The House voted 414-1 in favor of the measure, which prohibits employers from linking hiring, compensation or other personnel decisions to an employee’s genetic predisposition to a disease.
The bill, identical to a version the Senate approved 95-0 last week, also prevents health insurers from using genetic information to deny coverage or charge higher premiums.
The House passed a previous version of the bill, 420-1, a year ago. But the chamber had to vote again Thursday on the Senate version, which included changes to the original.
The revisions were not enough to assuage concerns of business groups about unintended consequences.
Michael Eastman, executive director of labor policy at the U.S. Chamber of Commerce, criticized the measure for not superseding state genetics laws, for allowing punitive and compensatory damages and for potentially holding employers liable for information they gather through common HR practices like processing leave requests.
Business advocates in the House such as Rep. Howard “Buck” McKeon, R-California and ranking member of the House Education and Labor Committee, lined up behind the bill.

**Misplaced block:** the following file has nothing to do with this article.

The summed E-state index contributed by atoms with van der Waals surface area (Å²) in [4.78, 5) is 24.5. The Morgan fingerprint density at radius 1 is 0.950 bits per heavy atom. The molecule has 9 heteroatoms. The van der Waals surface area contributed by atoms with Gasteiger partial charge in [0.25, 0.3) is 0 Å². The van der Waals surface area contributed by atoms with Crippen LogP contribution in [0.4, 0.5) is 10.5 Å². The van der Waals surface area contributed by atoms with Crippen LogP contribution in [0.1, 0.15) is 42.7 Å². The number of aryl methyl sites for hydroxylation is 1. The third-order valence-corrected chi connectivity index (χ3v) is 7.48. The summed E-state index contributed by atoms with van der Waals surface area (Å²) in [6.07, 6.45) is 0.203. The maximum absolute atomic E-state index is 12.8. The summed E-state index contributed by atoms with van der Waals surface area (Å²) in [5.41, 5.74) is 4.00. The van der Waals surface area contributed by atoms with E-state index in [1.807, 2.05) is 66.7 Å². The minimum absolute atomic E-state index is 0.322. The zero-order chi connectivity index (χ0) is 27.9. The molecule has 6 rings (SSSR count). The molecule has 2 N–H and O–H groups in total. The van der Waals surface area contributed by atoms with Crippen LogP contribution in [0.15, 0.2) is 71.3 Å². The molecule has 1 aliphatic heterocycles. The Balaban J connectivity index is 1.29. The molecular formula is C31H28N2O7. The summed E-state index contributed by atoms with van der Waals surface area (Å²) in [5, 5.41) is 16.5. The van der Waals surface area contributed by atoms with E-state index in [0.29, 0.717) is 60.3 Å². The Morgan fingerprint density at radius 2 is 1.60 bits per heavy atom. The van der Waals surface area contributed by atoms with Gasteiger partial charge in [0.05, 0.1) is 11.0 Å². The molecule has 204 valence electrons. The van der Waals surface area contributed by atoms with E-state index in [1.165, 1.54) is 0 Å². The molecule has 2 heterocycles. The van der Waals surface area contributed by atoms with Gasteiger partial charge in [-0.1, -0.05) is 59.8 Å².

McKeon praised what he called improvements to the original version but warned that the measure could still be overly broad. He urged that the new law be monitored carefully.
Proponents celebrated the successful conclusion of a legislative process that lasted 13 years. The author, Rep. Louise Slaughter, D-New York, called it the most important work of her career.
She and others asserted that the protections it provides will encourage Americans to participate in genetic research that could lead to cures for dreaded diseases.
Previously, they might have hesitated because of concerns about how their genetic information could be used against them in the workplace or the insurance market.
“This bill lifts that fear,” said Rep. Robert Andrews, D-New Jersey, in the floor debate. “This is a singular achievement.”
Employment lawyers, however, eye the measure warily. Burton Fishman, who is of counsel at the Washington firm Fortney & Scott, says that only one genetic discrimination suit has ever been filed despite the fact that 41 states have such laws on their books.
“This is a remedy in search of a problem,” he said. “Congress is usually somewhat behind the curve. Here, they’re light-years ahead of the curve in a field that’s rapidly changing. Education is a better solution than legislation.”
Fishman envisions a scenario in which a company nurse is conflicted about telling emergency medical technicians of an employee’s heart condition because she is not sure whether it would be a violation of the genetics law.
How the law develops depends on how federal agencies implement it and what kinds of suits arise.
“The devil’s always in the details,” said Michael Ossip, a partner at Morgan Lewis in Philadelphia. “This is another area of regulation that will have to be worked out in expensive and protracted litigation.”
For now, there’s not much the business community can do because the bill looks to be on its way to becoming law.
“It remains to be seen whether there will be frivolous litigation,” Eastman said.
—Mark Schoeff Jr.